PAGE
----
In 1933, Leni Riefenstahl appeared in the American-German co-productions SOS Eisberg (Arnold Fanck, 1933; German version) and SOS Iceberg (Tay Garnett, 1933; US version). The two versions were filmed simultaneously in English and German and produced and distributed by Universal Studios. Riefenstahl co-starred with Gustav Diessl and Ernst Udet in S.O.S. Eisberg, and with Gibson Gowland and Rod La Rocque in S.O.S. Iceberg. Her part in SOS Iceberg would be her only English language role in film.

Riefenstahl heard Nazi Party (NSDAP) leader Adolf Hitler speak at the Berlin Sportpalast in 1932 and by her own account, she was mesmerised by his talent as a public speaker. After meeting Hitler, Riefenstahl was offered the opportunity to direct Der Sieg des Glaubens/The Victory of Faith (1933), an hour-long propaganda film about the fifth Nuremberg Rally in 1933. Riefenstahl agreed to direct the movie. She and Hitler got on well, forming a friendly relationship. The propaganda film was funded entirely by the NSDAP.

Impressed with Riefenstahl's work, Hitler asked her to film Triumph des Willens/Triumph of the Will (1935), a new propaganda film about the the 1934 Nazi Party Congress in Nuremberg. More than 700,000 Nazi supporters attended the rally. The film contains excerpts from speeches given by Nazi leaders at the Congress, including Adolf Hitler, Rudolf Hess, and Julius Streicher, interspersed with footage of massed Sturmabteilung and Schutzstaffel troops and public reaction.

Riefenstahl's techniques — such as moving cameras, aerial photography, the use of long focus lenses to create a distorted perspective, and the revolutionary approach to the use of music and cinematography — made Triumph des Willens/Triumph of the Will a prominent example of propaganda in film history.

Riefenstahl won several awards, not only in Germany but also in the United States, France, Sweden, and other countries. Despite allegedly vowing not to make any more films about the Nazi Party, Riefenstahl made the 28-minute Tag der Freiheit: Unsere WehrmachtDay of Freedom: Our Armed Forces (1935) about the German Army.

Hitler then invited Riefenstahl to film the 1936 Summer Olympics scheduled to be held in Berlin. She visited Greece to take footage of the route of the inaugural torch relay and the games' original site at Olympia, where she was aided by Greek photographer Nelly's. This material became the two-part Olympia (Festival Of Nations/ Festival Of Beauty) (1938), a hugely successful film which has since been widely noted for its technical and aesthetic achievements.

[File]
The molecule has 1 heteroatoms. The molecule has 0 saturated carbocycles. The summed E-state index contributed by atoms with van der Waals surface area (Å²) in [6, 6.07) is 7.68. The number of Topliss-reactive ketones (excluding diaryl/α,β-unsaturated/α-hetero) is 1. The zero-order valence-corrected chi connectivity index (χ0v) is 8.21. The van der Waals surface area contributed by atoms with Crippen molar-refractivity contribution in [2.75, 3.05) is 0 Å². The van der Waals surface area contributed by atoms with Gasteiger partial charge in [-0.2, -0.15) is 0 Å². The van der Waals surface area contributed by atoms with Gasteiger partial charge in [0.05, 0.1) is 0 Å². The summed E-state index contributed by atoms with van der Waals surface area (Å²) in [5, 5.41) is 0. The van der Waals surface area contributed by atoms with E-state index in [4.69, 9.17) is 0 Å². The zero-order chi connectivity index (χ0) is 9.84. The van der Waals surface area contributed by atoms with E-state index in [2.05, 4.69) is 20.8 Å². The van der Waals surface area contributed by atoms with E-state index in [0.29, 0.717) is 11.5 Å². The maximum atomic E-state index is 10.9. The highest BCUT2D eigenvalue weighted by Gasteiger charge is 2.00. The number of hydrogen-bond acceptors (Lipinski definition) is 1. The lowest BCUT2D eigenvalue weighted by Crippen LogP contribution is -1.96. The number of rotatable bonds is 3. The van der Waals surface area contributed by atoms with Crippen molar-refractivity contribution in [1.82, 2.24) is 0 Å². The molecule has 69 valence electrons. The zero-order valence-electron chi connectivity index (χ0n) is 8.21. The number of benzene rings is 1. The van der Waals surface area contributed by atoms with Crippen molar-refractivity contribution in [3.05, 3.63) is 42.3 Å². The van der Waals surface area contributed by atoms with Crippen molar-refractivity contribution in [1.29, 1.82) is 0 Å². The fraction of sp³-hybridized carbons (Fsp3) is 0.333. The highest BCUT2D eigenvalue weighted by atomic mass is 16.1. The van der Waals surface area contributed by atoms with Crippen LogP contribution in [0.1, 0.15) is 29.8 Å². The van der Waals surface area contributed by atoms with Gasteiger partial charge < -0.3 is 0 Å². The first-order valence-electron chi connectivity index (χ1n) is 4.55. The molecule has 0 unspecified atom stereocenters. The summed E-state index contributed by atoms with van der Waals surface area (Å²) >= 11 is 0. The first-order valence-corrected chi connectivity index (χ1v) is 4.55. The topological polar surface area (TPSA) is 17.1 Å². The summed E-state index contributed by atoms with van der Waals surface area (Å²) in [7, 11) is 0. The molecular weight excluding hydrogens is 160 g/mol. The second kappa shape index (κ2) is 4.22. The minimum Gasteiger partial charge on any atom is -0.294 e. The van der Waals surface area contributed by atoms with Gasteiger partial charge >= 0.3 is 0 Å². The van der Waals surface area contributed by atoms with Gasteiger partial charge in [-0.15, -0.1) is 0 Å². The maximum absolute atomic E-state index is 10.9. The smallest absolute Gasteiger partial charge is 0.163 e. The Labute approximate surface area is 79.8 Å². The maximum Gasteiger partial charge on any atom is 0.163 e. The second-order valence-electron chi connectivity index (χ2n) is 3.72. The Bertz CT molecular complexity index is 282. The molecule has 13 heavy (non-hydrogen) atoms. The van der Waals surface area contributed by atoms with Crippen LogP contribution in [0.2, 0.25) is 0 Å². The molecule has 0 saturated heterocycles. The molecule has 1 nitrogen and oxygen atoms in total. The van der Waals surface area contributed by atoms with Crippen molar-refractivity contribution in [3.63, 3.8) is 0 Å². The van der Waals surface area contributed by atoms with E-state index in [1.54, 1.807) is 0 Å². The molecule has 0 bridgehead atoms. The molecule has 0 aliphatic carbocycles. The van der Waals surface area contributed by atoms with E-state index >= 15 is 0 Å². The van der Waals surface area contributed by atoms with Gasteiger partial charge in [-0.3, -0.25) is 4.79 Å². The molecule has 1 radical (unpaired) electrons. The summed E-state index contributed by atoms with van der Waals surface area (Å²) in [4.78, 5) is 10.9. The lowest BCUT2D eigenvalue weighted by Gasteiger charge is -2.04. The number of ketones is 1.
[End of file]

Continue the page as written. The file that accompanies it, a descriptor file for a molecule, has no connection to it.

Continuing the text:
Riefenstahl began work on the opera film Tiefland/Lowlands. On Hitler's direct order, the German government paid her seven million Reichsmarks in compensation. Sinti and Roma people from the Marzahn detention camp near Berlin were compelled to work as extras. Almost to the end of her life, despite overwhelming evidence that the concentration camp occupants had been forced to work on the film unpaid, Riefenstahl continued to maintain all the film extras survived and that she had met several of them after the war.

In October 1944 the production of Tiefland moved to Barrandov Studios in Prague for interior filming. Lavish sets made these shots some of the most costly of the film. The film was not edited and released until almost ten years later. Tiefland would be her last feature film.

Leni Riefenstahl
German postcard. Photo: Karl Schenker. Collection: Didier Hanson.

Leni Riefenstahl
German postcard by Ross Verlag, no. 1814/2, 1927-1928. Photo: Karl Schenker. Collection: Didier Hanson.

Leni Riefenstahl
German postcard by Ross Verlag, no. 3168/1, 1929-1930. Photo: Ufa. Collection: Didier Hanson.

Fellow Traveller

In 1945, after the war, Leni Riefenstahl was arrested  at her chalet in Kitzbühel in the Tyrol by US soldiers. Throughout 1945 to 1948, she was held by various Allied-controlled prison camps across Germany. She was also under house arrest for a period of time. She had never been a Nazi party member and was cleared of active involvement by a de-Nazification tribunal. She was declared a Mitläufer or fellow traveller, which disbarred her from ever seeking public office.

During the 1950s and 1960s, she tried many times to make more films, but was met with resistance, public protests and sharp criticism. Triumph des Willens and her other work for the Nazis had significantly damaged her career and reputation. Despite her protests to the contrary, Riefenstahl was considered an intricate part of the Third Reich's propaganda machine.

In the 1960s, Riefenstahl discovered Africa and reinvented herself as a still photographer. She published two photo books on the Nuba tribes, The Nuba and The Nuba of Kau. In 1968, she began a lifelong companionship with her cameraman Horst Kettner. She was 60 and he was 20. He assisted her with her photographs.

She also photographed the 1972 Olympic Games in Munich. In 1978, Riefenstahl published a book of her sub-aquatic photographs called Korallengärten (Coral Gardens), followed by the 1990 book Wunder unter Wasser (Wonder under Water). Riefenstahl also released the autobiography A Memoir (1995).

Leni Riefenstahl died of cancer in 2003 in Pöcking, Germany at the age of 101. She was buried at Munich Waldfriedhof. Riefenstahl was married twice. From 1944 till 1947, she was married to Peter Jacob. Shortly before her death, she married her longtime companion Horst Kettner. After Kettner's death in 2016, Riefenstahl former secretary Gisela Jahn became the sole heir of Riefenstahl's estate.

German trailer for Der Weisse Rausch/The White Ecstasy (1931). Source: FREERIDE FILMFESTIVAL (YouTube).

German trailer for Das Blaue Licht/The Blue Light (1932). Source: Filmportal (YouTube).

Trailer Olympia. Source: Jesse Abdenour (YouTube).

Clip from Tiefland/Lowlands (1954). Source: Канал пользователя samoslav01 (YouTube).

Sources: Richard Falcon (The Guardian), Rainer Rother (Leni Riefenstahl: The Seduction of Genius), Berliner Woche (German), DWWikipedia and IMDb.